These Little Men are largely inspired by fear. They fear all art that departs from their Christmas card stereotypes and ‘distracts’ (113) them from their worship. They also fear that, because art depicts evil, it may offend God and ‘blacken’ (Cave, Act II) them in His eyes. In another of Peake's plays on this theme, an artist has carved a gargoyle for the local cathedral. His father hates it and protests that he

    would not be surprised if Our Lord came down those steps and beat you to the ground and trod upon your evil, blasphemous throat. I would not be surprised if He should burst apart this vile, unnatural Beast, this graven image. … It is revolting to think of it upon God's house – crouched on some buttress, leering like a devil. (Act II)

    His artist son responds that a devil is just what it is meant to be – but ‘a happy devil. … Happier than many of us’. The Little Man's basic fear is summed up by the first Warden in ‘A Christmas Commission’:

    I am an ordinary man. I have no pretensions. I am not a highbrow. But by God's grace I know when I am right. I know when there is danger to our church. I know the devil when I see him. I can smell him out. And this [mural] … this is one of his works.            (W&D116)

    For the Little Man, art brings with it a whiff of hell; it awakens fears of damnation.

    Here Peake is revisiting Christianity's age-old quarrel with art. When the painter confesses that he feels that his ‘power to create is deeply challenged’, the response is:

    Warden 1 ‘To create.’ Listen to him!

    Warden 3 Creating should be left to the Creator.

    Warden 1 He talks as though he were God.

    Warden 3 Who is the only Creator.             (W&D114)

    But the artist knows that his God, as a fellow creator, would approve. In The Cave, the sculptor finds himself in the same camp as the heretic, Mary, who judges his gargoyle quite differently: (p.187)

    Evil

    Three ‘gargoyles’ – human, animal and angelic.

    God will enjoy it. Not the God of vengeance and torture. Not your great bully who sits astride the sky. It will make him angry. He will ask what it means. The great and impossible fool.            (Act II; Peake's emphasis)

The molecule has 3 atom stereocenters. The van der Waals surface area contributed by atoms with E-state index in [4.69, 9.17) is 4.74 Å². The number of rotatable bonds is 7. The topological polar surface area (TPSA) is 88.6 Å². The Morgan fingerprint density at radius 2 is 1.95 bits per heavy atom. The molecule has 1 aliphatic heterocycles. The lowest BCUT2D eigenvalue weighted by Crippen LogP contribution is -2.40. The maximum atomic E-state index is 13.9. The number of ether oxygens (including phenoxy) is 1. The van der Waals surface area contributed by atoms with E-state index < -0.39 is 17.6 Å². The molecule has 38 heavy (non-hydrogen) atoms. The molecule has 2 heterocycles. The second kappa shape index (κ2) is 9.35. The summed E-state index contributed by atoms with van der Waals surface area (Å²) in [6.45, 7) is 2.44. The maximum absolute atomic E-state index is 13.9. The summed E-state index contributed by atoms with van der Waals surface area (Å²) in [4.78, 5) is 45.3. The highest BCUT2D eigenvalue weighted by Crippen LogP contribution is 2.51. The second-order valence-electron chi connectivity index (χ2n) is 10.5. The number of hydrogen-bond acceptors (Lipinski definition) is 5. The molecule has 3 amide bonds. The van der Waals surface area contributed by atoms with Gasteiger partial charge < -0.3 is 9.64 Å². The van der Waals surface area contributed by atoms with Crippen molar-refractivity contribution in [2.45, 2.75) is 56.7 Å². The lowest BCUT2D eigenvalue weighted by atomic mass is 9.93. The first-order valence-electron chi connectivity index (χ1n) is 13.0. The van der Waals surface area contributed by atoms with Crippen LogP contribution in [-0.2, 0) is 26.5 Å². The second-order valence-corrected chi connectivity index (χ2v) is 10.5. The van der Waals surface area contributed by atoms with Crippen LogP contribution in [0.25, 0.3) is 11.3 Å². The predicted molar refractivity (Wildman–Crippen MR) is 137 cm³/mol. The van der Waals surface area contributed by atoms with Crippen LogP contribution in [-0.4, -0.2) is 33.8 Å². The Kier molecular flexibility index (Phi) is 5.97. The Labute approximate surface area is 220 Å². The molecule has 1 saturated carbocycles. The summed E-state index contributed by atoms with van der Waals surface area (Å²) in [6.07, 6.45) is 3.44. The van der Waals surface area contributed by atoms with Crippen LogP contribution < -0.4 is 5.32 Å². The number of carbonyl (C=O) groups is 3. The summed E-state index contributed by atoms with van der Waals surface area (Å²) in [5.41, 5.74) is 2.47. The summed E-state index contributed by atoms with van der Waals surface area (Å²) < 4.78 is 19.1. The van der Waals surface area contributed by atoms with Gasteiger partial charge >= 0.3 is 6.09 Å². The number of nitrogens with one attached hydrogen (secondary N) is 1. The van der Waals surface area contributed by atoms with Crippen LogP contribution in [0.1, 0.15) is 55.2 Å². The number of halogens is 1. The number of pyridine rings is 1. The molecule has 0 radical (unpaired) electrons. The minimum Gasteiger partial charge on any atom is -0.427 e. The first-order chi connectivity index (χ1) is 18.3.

In short, Christianity equates the creative energy of the imagination that is expressed by art with the ‘quenchless vitality’ of evil (BiD191). Peake concludes that ‘Art and religion sail on separate keels / Through separate waters’ (W&D111) – the maritime metaphor reminding us that both are also responses to man's solitude. So their respective definitions of evil are equally different.

    Art is procreative and forward-looking: it brings about change by imagining the new and different. Religion is reactionary and backward-looking; it clings to sameness and the past. In art, today's revolution is tomorrow's cliché – which the Little Men love. Peake's artist observes sorrowfully that Van Gogh's sunflowers ‘were high explosive once. They (p.188) made men angry. But now they are almost tame … the shock has gone’ (118). Out of their fear of change, the Little Men find the innovative art of their own time evil, and so the artist suffers from rejection of his work.

    In ‘A Christmas Commission’, the congregation's immediate response to the new fresco is horror and hatred. Only a child finds it exciting and greets it with delighted laughter. After 10 years, though, familiarity makes it seem comfortingly banal, at which it's the artist's turn to protest:

    Did you hear what they said? They find my mural ‘soothing’. O God, it used to live when it was hated. When people mocked it and spat at it.

    (118)